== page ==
Why I Fled Facebook

I had no friends in high school and college, and now I have 5000+ Facebook friends. Maybe 25 of them are actual friends, so I assume that the rest of you liked my work. And the irony is that I’m quitting Facebook because it’s become a distraction from my work — what Ken Kesey would’ve called my “current obsession” — writing my first novel, about a contemporary Lenny Bruce-type performer.

I’ve truly appreciated your feedback, wit, imagination, insight, information, arguments and compassion. Incidentally, my decision was made before my Facebook identity was hacked (through my own clueless moment) and thousands were spammed as a result. I apologize for that. Although I’m a professional prankster, this wasn’t my prank, or it would’ve had a purpose beyond electronic vandalism.

Recently, when I self-published an expanded editon of my autobiography, which is not available in bookstores, I felt that sharing and spreading an announcement of a link to its existence on my website was simultaneously self-serving and other-serving; ideally, two sides of the same coin. I repeated it at different times of the day for a week because I wanted to reach as many people as possible.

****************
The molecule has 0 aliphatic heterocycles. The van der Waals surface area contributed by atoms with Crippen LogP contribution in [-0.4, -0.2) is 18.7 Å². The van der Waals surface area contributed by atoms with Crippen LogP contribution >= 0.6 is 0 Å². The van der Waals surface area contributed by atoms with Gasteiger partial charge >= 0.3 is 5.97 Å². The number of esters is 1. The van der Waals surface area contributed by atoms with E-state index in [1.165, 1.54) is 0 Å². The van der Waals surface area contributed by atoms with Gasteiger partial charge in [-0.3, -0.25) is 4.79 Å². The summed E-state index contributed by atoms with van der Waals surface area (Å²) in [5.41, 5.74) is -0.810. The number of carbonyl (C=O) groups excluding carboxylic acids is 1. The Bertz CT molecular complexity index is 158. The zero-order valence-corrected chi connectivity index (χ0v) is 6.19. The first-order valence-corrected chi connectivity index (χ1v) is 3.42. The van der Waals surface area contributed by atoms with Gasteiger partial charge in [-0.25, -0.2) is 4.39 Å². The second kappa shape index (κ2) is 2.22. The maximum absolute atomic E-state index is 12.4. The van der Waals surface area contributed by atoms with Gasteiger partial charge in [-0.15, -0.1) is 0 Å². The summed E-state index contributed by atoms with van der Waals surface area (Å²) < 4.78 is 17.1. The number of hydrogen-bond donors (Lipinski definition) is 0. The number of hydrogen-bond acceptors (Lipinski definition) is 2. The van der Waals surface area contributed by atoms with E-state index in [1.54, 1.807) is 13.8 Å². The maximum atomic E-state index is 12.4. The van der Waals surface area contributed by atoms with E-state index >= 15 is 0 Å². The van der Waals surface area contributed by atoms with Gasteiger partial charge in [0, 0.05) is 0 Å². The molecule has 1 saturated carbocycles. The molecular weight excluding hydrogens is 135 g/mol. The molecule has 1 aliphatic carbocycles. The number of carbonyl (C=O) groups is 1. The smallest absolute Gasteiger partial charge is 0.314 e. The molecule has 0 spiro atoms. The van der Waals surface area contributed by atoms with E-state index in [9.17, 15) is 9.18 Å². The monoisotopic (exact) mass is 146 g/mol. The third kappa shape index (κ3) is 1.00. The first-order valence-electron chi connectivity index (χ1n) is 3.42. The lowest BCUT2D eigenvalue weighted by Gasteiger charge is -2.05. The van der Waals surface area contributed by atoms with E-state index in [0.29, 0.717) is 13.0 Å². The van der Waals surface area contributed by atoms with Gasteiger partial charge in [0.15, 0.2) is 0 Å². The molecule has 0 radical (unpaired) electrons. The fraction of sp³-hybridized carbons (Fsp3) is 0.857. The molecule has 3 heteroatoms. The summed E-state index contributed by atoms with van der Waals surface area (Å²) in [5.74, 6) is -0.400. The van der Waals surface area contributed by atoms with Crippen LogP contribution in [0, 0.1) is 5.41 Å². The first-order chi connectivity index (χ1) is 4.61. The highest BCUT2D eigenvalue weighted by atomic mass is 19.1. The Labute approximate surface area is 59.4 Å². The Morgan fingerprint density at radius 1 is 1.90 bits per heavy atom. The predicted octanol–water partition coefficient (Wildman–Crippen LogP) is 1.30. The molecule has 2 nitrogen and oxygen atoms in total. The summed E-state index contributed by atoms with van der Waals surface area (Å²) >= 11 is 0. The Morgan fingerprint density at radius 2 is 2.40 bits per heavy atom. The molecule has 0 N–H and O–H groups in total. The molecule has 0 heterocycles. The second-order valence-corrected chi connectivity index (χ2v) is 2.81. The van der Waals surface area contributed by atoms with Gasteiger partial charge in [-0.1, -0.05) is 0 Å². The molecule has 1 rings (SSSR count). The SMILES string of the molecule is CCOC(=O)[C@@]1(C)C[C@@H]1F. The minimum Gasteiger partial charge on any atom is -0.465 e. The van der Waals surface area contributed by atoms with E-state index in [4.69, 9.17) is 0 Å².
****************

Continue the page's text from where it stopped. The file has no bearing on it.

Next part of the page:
Facebook has enabled communication to span the spectrum from the trivial (what someone vomited for breakfast) to the profound (an organizing tool for the revolution in Egypt), and I have conflicting emotions about leaving. I realize that this isn’t exactly like Dave Chappelle leaving behind his successful Chappelle’s Show and a $50-million development deal, but I do hope that you understand my priorities.

PAUL KRASSNER is the editor of The Realist. His books include: Pot Stories for the Soul, One Hand Jerking and Murder at the Conspiracy Convention. He can be reached through his website: http://paulkrassner.com/



Paul Krassner is the editor of The Realist